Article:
A Case Worthy of Ushering in the Dog Days of Summer
July 6, 2023
By: Howard M. Miller
As an avid, albeit misguided, reader of breaking news alerts, I am increasingly feeling like the narrator in the old Tom Petty song, “Jammin Me.” If you are like me and are feeling truly exhausted from the daily bombardment of bad news on all fronts, any distraction can be of welcome relief, particularly when that distraction involves “man’s best friend” – dogs.
Now, before we go any further, a couple of disclaimers are in order: I have had dogs as pets my whole life, I view dogs as family members, I enjoy quoting one of my daughter’s theology professors who is keen to point out what the word dog spelled backwards reveals, and I will almost invariably take the side of a dog in a litigated controversy.
This brings us to the June 23, 2023 decision in the case of Meyer v. City of Chehalis, Case No. 3:22 -cv-05008 (W.D. Washington). In Meyers, a firefighter brought a lawsuit under the Americans with Disabilities Act (ADA) and the Washington Law Against Discrimination alleging that he was denied a reasonable accommodation in the form of a service dog to help him with his post-traumatic stress disorder.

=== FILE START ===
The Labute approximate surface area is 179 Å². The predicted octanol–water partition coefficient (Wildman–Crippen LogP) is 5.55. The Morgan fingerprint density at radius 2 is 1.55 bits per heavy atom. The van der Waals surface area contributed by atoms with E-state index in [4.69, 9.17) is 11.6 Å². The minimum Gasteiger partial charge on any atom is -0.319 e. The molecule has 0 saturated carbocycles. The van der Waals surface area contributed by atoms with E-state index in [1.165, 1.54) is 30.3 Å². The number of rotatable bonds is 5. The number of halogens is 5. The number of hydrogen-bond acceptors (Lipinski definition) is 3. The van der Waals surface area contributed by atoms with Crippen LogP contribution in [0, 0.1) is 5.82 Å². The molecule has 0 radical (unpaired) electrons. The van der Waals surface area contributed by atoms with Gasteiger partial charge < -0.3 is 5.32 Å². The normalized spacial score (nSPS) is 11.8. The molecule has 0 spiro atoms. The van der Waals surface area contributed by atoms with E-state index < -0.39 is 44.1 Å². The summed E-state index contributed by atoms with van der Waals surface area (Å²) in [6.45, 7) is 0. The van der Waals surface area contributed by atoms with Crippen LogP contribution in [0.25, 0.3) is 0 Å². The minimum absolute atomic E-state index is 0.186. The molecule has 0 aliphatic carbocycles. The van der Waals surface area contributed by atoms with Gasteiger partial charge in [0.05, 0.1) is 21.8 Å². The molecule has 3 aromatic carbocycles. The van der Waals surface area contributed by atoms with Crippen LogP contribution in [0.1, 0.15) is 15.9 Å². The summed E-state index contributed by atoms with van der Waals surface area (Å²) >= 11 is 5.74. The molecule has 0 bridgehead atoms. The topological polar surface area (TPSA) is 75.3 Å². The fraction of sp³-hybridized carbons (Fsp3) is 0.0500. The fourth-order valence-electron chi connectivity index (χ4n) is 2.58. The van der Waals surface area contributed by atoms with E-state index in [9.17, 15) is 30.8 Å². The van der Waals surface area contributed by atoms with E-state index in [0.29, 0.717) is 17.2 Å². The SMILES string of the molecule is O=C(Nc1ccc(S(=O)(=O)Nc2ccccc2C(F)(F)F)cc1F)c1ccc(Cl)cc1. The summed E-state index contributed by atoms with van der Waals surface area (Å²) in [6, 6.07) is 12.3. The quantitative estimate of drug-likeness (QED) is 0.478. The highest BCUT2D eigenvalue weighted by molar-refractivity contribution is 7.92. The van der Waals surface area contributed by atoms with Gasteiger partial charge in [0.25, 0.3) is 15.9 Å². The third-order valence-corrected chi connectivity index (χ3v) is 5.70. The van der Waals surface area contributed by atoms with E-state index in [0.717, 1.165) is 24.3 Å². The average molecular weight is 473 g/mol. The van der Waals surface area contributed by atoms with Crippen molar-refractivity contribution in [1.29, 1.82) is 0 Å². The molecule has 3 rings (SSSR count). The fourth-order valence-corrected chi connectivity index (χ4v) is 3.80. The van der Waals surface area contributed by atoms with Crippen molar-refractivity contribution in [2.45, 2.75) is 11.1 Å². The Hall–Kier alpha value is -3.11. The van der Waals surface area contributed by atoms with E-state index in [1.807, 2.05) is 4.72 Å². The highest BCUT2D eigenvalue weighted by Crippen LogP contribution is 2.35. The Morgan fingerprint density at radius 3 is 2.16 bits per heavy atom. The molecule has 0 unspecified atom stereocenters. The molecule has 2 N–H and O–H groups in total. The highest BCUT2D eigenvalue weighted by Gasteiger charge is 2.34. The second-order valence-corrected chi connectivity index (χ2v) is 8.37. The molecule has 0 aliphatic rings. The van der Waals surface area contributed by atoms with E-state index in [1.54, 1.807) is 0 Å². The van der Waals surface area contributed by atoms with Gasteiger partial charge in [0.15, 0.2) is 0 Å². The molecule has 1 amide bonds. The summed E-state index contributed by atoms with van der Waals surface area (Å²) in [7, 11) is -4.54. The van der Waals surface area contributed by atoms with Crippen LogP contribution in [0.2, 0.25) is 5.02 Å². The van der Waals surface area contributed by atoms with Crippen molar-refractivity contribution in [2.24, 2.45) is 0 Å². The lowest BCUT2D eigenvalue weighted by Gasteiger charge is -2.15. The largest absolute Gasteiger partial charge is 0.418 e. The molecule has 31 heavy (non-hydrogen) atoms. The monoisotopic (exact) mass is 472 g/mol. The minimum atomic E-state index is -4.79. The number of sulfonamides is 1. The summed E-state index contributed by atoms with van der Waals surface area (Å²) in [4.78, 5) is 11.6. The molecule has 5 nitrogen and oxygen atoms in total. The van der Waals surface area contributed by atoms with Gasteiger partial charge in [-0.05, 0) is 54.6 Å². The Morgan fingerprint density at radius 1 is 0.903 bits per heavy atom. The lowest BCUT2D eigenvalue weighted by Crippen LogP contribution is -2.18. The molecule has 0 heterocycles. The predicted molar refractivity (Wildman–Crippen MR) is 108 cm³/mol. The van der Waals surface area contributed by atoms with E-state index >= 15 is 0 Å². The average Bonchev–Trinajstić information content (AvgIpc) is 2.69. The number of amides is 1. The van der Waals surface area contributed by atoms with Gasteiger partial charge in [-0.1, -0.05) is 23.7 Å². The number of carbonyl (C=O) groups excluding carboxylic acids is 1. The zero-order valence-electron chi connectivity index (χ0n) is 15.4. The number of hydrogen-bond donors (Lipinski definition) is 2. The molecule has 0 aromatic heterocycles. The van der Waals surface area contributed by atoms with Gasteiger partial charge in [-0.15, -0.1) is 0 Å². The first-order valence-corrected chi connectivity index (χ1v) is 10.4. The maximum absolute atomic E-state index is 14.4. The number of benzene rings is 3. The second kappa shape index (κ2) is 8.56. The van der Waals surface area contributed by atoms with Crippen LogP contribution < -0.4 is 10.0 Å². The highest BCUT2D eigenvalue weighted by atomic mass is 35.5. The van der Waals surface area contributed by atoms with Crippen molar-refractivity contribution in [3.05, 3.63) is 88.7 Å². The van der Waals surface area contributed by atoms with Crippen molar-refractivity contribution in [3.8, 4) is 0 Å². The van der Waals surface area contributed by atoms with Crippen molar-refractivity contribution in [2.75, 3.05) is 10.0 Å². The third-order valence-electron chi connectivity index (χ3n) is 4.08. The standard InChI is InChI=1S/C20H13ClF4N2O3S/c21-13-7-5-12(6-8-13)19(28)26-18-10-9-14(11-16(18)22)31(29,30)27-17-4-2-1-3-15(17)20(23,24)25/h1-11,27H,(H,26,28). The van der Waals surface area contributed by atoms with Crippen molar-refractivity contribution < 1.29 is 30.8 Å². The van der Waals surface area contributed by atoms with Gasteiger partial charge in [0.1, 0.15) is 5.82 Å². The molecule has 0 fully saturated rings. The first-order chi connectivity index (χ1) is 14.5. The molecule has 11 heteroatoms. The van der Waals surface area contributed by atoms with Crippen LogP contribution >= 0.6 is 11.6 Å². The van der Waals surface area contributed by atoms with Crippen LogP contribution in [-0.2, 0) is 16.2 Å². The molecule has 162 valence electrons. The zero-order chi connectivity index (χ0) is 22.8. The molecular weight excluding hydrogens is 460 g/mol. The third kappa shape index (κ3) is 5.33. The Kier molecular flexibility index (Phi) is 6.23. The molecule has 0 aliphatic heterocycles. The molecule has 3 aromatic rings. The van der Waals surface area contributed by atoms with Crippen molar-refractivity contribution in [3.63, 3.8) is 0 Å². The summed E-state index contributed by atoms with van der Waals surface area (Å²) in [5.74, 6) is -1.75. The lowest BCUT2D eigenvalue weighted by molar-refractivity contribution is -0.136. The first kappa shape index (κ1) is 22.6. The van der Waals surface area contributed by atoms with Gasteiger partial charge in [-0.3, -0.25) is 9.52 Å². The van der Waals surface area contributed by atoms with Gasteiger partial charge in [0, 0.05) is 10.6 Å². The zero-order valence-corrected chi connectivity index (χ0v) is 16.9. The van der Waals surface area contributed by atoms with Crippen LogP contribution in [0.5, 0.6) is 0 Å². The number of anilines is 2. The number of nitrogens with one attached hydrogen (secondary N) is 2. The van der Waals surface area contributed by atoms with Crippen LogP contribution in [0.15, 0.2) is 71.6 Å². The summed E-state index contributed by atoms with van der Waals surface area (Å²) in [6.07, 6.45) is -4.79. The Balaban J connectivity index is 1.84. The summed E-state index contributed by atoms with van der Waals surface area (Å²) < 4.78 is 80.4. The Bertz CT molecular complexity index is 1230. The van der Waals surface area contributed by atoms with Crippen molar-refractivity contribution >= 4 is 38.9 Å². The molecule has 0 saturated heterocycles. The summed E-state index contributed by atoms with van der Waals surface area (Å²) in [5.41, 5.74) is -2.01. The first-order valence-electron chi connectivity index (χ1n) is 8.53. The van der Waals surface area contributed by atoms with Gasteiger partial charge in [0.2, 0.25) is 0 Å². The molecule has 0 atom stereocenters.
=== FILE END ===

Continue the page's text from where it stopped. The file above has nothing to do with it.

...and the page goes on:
To be sure, the seeming implosion of service animals has created a great deal of angst among employers, retail establishments and airlines (can a service iguana fly in the main cabin?). Indeed, a McDonald’s in Wisconsin was faced with a patron escorted by a service kangaroo (true story begging the question: where does one buy a kangaroo in Wisconsin?). But I digress.
Back to the Meyer’s case, as part of the City’s defense, it sought to compel the service dog to submit to an evaluation by an independent expert to determine what exactly the dog had been trained to do. In addressing what was noted to be a case of first impression, the Court ruled in favor of the plaintiff. The Court held that although the federal rules of civil procedure could theoretically be read broad enough to require such an examination, the Court rejected the City’s request.
The Court reasoned that the inquiry regarding what if anything the service dog is trained to do for the plaintiff’s PTSD “is not relevant nor proportional to the needs of the case.” This is because the primary inquiry is whether permitting the service dog would constitute an undue hardship to the employer. The Court further noted that “the focus on the specific service dog’s training appears to be an implicit concession by the City that a service dog trained to their standards would constitute a reasonable accommodation.”
Employers will undoubtedly be increasingly receiving requests by employees to bring emotional support and service dogs to the workplace. The EEOC has guidance materials on such requests, and we suggest that legal counsel be consulted before such a request is denied.
While the Meyer’s case is not binding in New York, it does portend that an employer hoping to rely on an independent evaluation of a service dog will be barking up the proverbial wrong tree. That said, should a court ever order a deposition of a service dog, I will want in on that.
For more information on this blog post, please contact Howard Miller or the Bond attorney with whom you are in regular contact.